Raccoons are animals with a lot to say, and they express themselves in various ways. If you’ve ever had them in your backyard, you’ll know firsthand how loud and annoying they can be. They make hissing sounds, barks, growls, and purrs. Yes, you read that right; raccoons have been known to purr.
The reasons behind a raccoon’s purr can vary. Purring can be a warning sound or a sign of contentment, which sounds confusing but don’t worry; it’ll be obvious from the body language which they’re trying to convey. Chances are, if you hear them purring, you can take it as a bad sign, and you should probably move away.
The noises raccoons make can be broken down into several categories: mating, parenting, territorial, and communication. Raccoons will interact with other raccoons with more than 200 different sounds, and purring is one of them.
Purring in Raccoons
Raccoons will purr as a defense mechanism and a warning sound that they can be dangerous if provoked. Purring is generally accompanied by visual cues like a baring of teeth and claws, stiff posture, and raised fur.
Purring is also heard between mothers and their young. Kits sound very similar to a kitten when their mother is caring for them and licking them. Adults also will use purring to communicate satisfaction and happiness, like when they are with their young or eating.
Other Sounds Raccoons Make
Bark and Growl Combination
Raccoons use a combination of barks and growls to express excitement or communicate with other raccoons. You’ll sometimes hear it when they’re consuming a big meal.
They’ll also use the sound when they’re threatened or stressed. For example, if they’re cornered and in danger, they’ll use this noise to communicate that they will come out fighting to scare the predator. You’ll also hear the vocalization when a mother has lost sight of her babies and is trying to find them.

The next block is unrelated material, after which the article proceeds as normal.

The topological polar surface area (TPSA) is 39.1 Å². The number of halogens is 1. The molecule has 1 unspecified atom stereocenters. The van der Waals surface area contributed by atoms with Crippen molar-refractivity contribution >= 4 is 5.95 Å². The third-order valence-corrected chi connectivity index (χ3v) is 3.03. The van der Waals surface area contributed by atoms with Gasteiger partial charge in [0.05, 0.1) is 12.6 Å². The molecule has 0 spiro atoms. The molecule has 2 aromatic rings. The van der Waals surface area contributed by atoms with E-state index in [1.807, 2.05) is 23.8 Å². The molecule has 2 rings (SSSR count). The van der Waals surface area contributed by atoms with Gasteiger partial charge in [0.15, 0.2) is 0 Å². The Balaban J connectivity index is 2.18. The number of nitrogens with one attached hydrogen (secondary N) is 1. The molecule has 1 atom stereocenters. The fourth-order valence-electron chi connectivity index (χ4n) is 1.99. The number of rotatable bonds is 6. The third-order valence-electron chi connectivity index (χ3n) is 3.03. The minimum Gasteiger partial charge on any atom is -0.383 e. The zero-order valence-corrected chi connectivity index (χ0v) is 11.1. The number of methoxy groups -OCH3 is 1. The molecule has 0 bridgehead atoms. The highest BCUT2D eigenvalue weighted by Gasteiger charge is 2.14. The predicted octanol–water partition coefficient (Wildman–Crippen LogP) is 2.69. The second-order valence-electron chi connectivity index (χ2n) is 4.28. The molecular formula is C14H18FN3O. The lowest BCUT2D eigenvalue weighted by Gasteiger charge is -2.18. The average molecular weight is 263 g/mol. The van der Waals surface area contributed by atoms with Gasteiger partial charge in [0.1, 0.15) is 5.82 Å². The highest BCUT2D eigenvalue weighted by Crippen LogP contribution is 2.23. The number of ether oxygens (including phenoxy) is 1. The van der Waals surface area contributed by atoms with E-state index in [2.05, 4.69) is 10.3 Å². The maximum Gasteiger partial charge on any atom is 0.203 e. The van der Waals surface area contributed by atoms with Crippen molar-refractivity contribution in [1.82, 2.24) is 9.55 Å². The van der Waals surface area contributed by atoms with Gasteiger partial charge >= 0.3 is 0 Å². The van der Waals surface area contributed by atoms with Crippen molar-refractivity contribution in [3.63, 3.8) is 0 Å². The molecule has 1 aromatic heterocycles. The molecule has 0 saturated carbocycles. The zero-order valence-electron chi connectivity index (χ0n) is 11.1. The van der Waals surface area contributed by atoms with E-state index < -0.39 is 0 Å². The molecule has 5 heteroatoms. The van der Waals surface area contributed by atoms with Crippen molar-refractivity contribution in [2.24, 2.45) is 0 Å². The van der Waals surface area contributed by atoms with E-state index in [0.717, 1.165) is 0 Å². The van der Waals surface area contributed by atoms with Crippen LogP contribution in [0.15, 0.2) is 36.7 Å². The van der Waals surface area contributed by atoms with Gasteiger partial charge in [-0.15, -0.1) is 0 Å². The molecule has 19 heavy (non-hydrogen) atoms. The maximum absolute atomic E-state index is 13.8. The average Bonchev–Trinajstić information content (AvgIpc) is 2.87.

A bark by itself, which sounds remarkably like the sound a dog makes, is generally used to express excitement or to warn intruders out of their territory.
When a raccoon is scared or threatened, it’ll make a hissing sound to scare away the threat. You might hear them do this to scare you, your dog, or your cat away! However, mother raccoons will also do it if a male raccoon is dangerously close to her babies. This shows the male raccoon that she’s serious, and he’ll back off.
Chittering can be described as a combination of purring and clicking noises made by the raccoon’s teeth, throat, and saliva glands.
A mother raccoon will make a chittering sound when she’s talking to her babies. Researchers believe it’s a way for mothers to calm their upset or frightened offspring. The babies may then respond with a similar sound to communicate to their mother that they are feeling better.
Raccoons also make this sound when they’re nervous, uncomfortable, or scared. During mating season, females will make a chittering sound to tell males they are ready to breed. Male raccoons are generally solitary; this sound is the only way for them to find a female to mate with.
A screeching sound is generally heard when raccoons are threatened or in distress. It can be quite a loud, high-pitched sound, and you might even hear it if you’re in your house with the windows shut.
Other Ways Raccoons Communicate
Raccoons have other ways of getting their point across outside of making sounds. They express themselves through body language. Facial cues include ears that are back or forward, raised fur along the shoulders and tail, moving eyelids, raised lips to reveal teeth, and wrinkled skin around the muzzle or eyes.
If a raccoon feels it is in danger, it will tend to arch its back, lower its head, and attempt to look larger than it is. It will do this by puffing out its tail.
Raccoons purr, and the noise can sound remarkably like a kitten’s purr. But they also can bark like a dog, chitter to comfort their young, and screech and hiss to warn off predators.
They are vocal animals that make a diverse string of sounds you might not necessarily associate with them. Now, however, you might be able to identify them. Try to observe the raccoon’s antics from the safety of your own home because, as you have learned, they can be very intimidating when they need to be!
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